Veterans/Military Service

Veterans and active duty military have a unique set of circumstances and experiences that can lead to mental health issues. The sometimes dangerous and traumatic environment in which members of the military serve can lead to PTSD as well as other issues, such as substance abuse or traumatic brain injury.  When returning home, some veterans have trouble adjusting to life outside of the military and may feel disconnected from family and friends. They may isolate themselves and are at risk for developing mental health issues including anxiety and depression. Military life can also have an effect on other members of the family system. A qualified mental health professional who specializes in working with veterans and their families can help. Reach out to one of TherapyDen’s veterans/military experts today.

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Meet the specialists

I am a Veteran who served in the U.S. Air Force in many capacities for over 17 years. I love this community. I believe that Veteran's and their family members go through a unique experience that others outside of the community usually do not understand. I help people with handling the unique stressors and traumas of serving as well as providing support and guidance during transition outside of military service. I have lived experience and training in supporting this community.

— Joshua Manney, Associate Marriage & Family Therapist in Ventura, CA
 

As a military retiree, I am familiar with the military life experience. You can feel safe and supported in the therapeutic space. You can take the first step towards hope and healing whether you are experiencing symptoms of trauma from PTSD, sexual abuse, anxiety, depression, or grief. You might also be struggling as you transition from military to civilian life. This can be a time of confusion for you and your family. You don't have to make this journey by yourself. Please contact me.

— Liliana Ramos, Licensed Marriage & Family Therapist in San Jose, CA

As a military retiree, I am familiar with the military life experience. You can feel safe and supported in the therapeutic space. You can take the first step towards hope and healing whether you are experiencing symptoms of trauma from PTSD, sexual abuse, anxiety, depression, or grief. You might also be struggling as you transition from military to civilian life. This can be a time of confusion for you and your family. You don't have to make this journey by yourself.

— Liliana Ramos, Licensed Marriage & Family Therapist in San Jose, CA
 

I spent 18 months at Mt. Carmel Veterans Service Center working with military servicemembers, veterans, and their families. I've learned the unique aspects of military culture and how the culture impacts veterans - even those who don't have PTSD. I'm able to work with high-achievers to be able to maintain their skills set while development mindfulness and coping mechanisms for civilian life.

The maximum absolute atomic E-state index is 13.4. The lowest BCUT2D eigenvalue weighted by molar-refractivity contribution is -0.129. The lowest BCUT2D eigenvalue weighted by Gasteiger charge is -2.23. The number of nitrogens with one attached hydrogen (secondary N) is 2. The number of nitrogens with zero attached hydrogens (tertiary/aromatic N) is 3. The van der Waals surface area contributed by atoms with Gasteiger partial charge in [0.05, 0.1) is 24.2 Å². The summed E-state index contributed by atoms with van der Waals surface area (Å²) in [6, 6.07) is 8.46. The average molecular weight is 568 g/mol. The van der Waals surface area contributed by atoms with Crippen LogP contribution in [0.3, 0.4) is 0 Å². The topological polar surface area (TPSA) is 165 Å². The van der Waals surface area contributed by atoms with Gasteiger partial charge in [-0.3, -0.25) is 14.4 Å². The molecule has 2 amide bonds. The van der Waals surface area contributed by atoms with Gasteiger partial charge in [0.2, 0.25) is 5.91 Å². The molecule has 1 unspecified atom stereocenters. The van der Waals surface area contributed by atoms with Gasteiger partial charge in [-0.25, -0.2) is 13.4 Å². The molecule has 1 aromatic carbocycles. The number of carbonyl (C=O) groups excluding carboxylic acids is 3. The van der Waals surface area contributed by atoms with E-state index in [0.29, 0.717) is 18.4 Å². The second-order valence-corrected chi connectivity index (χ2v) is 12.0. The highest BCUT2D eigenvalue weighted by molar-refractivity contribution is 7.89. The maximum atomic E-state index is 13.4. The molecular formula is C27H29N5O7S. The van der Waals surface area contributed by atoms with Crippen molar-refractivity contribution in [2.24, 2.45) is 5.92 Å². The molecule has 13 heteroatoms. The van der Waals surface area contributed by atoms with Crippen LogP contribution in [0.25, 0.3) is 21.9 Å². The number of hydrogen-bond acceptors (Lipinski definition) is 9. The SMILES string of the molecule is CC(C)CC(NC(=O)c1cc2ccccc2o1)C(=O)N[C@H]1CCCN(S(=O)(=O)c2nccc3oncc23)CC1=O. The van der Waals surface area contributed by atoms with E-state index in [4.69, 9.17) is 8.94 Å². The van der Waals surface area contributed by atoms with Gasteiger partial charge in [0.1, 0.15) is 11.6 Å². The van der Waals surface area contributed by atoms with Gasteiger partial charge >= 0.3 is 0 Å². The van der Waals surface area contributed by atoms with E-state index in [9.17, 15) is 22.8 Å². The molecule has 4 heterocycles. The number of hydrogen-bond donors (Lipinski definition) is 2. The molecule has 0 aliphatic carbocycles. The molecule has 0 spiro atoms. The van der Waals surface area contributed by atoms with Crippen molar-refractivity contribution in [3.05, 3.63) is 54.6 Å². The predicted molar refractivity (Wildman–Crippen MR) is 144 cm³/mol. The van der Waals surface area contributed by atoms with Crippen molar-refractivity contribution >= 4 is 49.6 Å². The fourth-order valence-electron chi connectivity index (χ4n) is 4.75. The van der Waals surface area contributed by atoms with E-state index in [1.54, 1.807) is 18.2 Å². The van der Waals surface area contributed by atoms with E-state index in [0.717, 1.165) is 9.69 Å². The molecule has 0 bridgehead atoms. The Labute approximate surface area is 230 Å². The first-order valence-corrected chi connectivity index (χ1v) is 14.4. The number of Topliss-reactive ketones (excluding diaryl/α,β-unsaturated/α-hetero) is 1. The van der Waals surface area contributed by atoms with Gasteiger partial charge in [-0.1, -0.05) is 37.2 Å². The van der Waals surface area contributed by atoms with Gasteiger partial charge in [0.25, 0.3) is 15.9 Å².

— Stacy Andrews, Mental Health Counselor in Colorado Springs, CO

I am a veteran and can understand the lifestyle and challenges that are connected with such a lifestyle.

— Mareba Lewis, Licensed Professional Counselor in Conyers, GA
 

Like any other type of trauma, MST can seriously affect a person’s physical and mental health, causing anxiety attacks, depression, and substance abuse if untreated. In addition, unprocessed military sexual trauma can cause a variety of relationship and/or family problems as well as social functioning difficulties in general. Veterans who have experienced MST commonly report problems with interpersonal relationships, depression, anxiety and PTSD.

— Filippo M. Forni, Licensed Marriage & Family Therapist in Los Angeles, CA

As a Veteran of the USMC and current member of the MN Army National Guard having served on three deployments, I know the struggles of military members and their families. I understand what it is like to want to talk about your experiences and not have someone cringe, or ask all kinds of questions about what the acronyms are/mean. I get that we do not all have PTSD, and that we may just be having "normal" struggles like everyone else. But if you do have trauma, we will address it.

— Eric Strom, Clinical Social Worker in Minnetonka, MN
 

Retired disabled combat veteran with over 20 years experience within the military community.

— Erick Sowell, Clinical Social Worker in Owings Mills, MD

As an Air Force Veteran, I have worked with Active Duty service members, Veterans, and their families.

— Krystal Smith, Licensed Clinical Social Worker
 

I am a Veteran and have deployment experience as a civilian. I am completed Tier I, II, and III of the Start Behavioral Health program created by the Uniformed Service University and Center for Deployment Psychology. Also, I have complete various trainings to include Military Sexual Trauma and Military Couples Counseling.

— Michele Yurgin, Licensed Mental Health Counselor in Rainier, OR

Having served our country for ten years in the Navy, I understand the sacrifices made within serving our country as well as within our personal lives and family units. I desired a level of service while in service I had not received and I now pride myself on being able to provide that very service to the men and women who serve, as well as those who have previously served our country.

— Michael Love, Registered Clinical Social Worker Intern in Jacksonville, FL
 

I am an Air Force veteran, married to a Marine Corps veteran.

— Mary Jarnagin, Licensed Marriage & Family Therapist in Lexington, KY